Homeland Security, H-2B “guest worker” visas may be owned for 10 months at a time, with the ability to renew such ownership only one, maybe two, times. A recipient’s guest worker visa is only valid if they are working for the sponsor employer. Contrary to Signal’s recruitment promise to the Indian men, H-2B visas expressly cannot be used as a path to permanent residency. In fact, immigrant intent is grounds for visa denial. Therefore, not only did the recruiters lie to the workers, but they also lied to the government. Later on the trial, Signal’s defense team would argue ignorance; they did not know about the promise of green cards. In essence, Signal’s counsel claimed that the plaintiffs were “self-trafficked.” Additionally, there are H-2B eligible countries, only from which immigrants may be considered for a guest work visa; India is still not among them [2].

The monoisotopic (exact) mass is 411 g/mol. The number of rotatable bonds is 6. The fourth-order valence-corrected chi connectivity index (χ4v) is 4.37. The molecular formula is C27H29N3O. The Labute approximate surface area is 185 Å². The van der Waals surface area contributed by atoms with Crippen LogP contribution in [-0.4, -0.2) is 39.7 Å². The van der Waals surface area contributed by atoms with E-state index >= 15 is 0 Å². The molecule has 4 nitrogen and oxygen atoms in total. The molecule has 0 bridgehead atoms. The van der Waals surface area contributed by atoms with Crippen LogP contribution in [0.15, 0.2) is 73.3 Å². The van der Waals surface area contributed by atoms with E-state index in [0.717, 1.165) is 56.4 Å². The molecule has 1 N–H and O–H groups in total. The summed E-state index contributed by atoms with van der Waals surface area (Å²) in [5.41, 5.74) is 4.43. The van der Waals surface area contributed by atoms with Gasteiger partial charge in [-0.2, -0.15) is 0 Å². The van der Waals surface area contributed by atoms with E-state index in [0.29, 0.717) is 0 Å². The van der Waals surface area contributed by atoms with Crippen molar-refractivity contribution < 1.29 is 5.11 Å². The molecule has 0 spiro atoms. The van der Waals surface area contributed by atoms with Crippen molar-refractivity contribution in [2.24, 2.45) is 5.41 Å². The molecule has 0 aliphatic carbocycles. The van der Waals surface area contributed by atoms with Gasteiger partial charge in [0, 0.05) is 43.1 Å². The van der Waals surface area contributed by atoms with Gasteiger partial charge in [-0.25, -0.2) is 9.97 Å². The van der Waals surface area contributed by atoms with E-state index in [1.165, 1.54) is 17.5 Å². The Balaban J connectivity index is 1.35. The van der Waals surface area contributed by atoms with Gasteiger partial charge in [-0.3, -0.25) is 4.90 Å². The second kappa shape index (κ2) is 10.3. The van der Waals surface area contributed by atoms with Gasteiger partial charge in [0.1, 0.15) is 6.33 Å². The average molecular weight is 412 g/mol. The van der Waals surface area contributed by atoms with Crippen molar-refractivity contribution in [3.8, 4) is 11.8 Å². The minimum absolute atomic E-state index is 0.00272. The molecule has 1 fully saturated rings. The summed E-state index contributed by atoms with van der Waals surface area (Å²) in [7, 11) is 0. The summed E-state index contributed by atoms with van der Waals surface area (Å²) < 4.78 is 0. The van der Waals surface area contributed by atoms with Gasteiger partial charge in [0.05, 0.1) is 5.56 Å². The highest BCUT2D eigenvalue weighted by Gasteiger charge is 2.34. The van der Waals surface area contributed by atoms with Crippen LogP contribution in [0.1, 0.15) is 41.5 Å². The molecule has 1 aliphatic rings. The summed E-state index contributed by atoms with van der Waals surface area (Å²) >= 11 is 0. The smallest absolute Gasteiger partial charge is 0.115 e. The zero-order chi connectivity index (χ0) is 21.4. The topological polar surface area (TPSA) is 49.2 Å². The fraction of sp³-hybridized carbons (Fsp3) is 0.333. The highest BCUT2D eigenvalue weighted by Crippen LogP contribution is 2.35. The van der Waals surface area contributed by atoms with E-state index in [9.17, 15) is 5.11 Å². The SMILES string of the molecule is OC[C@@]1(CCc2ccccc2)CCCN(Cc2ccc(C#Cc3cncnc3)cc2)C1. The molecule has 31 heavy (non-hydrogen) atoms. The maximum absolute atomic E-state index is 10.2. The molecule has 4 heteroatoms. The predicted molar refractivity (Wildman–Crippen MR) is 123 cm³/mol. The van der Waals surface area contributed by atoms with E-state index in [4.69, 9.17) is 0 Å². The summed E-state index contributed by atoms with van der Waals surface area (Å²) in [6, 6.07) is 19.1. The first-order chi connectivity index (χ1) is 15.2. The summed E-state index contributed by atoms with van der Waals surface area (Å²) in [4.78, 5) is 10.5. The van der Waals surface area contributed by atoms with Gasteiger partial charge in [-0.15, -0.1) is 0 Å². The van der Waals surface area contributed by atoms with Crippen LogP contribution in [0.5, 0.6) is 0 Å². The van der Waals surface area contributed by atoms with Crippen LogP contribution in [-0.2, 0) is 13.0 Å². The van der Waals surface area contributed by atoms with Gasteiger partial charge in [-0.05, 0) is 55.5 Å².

Life at the Signal compound was humiliating and undignified. The contracts required the
workers to live in housing facilities that were built on the grounds, for which they were charged $1,065 per month to live there. Up to 24 men were assigned to live with each other in each small trailers and visitors were not allowed on the grounds. They were fenced, guarded, and constantly arbitrarily searched [1]. Essentially, they were forced into slave labor, with the threat of deportation always looming over their heads after it was revealed that they would not be receiving the promised path to citizenship nor an extension of their green card. Moreover, because of recruiting fees paid and debts incurred, the workers had to stay employed there, anyway. Culturally, the social stigmas around debt in India had a strong coercive impact. When the men borrowed money from “loan sharks,” little did they know of the constant threats and intimidations from across the world. Diaries and testimonies later exposed in discovery and in the trial would reveal that many of the workers were self-harming or suicidal.

As horrendous as living conditions were at Signal, the environment of the surrounding